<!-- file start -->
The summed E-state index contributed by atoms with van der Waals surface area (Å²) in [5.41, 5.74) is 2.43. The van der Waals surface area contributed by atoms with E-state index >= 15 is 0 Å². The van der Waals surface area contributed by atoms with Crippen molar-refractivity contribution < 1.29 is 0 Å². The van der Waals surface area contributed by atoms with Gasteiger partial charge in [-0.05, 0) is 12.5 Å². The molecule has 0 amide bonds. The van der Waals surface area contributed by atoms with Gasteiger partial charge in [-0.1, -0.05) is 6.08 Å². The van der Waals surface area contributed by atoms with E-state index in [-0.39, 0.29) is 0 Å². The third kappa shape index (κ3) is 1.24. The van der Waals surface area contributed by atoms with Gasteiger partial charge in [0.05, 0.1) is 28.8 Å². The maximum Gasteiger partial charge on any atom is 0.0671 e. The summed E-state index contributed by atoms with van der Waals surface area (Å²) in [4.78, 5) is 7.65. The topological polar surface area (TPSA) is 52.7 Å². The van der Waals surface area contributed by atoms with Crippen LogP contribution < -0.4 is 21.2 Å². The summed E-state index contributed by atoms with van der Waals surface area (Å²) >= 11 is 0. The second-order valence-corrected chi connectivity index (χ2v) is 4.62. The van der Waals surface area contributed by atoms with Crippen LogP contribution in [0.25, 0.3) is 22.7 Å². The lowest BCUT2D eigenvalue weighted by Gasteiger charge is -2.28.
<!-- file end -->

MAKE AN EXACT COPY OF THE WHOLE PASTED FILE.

The summed E-state index contributed by atoms with van der Waals surface area (Å²) in [5.41, 5.74) is 2.43. The van der Waals surface area contributed by atoms with E-state index >= 15 is 0 Å². The van der Waals surface area contributed by atoms with Crippen molar-refractivity contribution < 1.29 is 0 Å². The van der Waals surface area contributed by atoms with Gasteiger partial charge in [-0.05, 0) is 12.5 Å². The molecule has 0 amide bonds. The van der Waals surface area contributed by atoms with Gasteiger partial charge in [-0.1, -0.05) is 6.08 Å². The van der Waals surface area contributed by atoms with E-state index in [-0.39, 0.29) is 0 Å². The third kappa shape index (κ3) is 1.24. The van der Waals surface area contributed by atoms with Gasteiger partial charge in [0.05, 0.1) is 28.8 Å². The maximum Gasteiger partial charge on any atom is 0.0671 e. The summed E-state index contributed by atoms with van der Waals surface area (Å²) in [4.78, 5) is 7.65. The topological polar surface area (TPSA) is 52.7 Å². The van der Waals surface area contributed by atoms with Crippen LogP contribution < -0.4 is 21.2 Å². The summed E-state index contributed by atoms with van der Waals surface area (Å²) >= 11 is 0. The second-order valence-corrected chi connectivity index (χ2v) is 4.62. The van der Waals surface area contributed by atoms with Crippen LogP contribution in [0.25, 0.3) is 22.7 Å². The lowest BCUT2D eigenvalue weighted by Gasteiger charge is -2.28.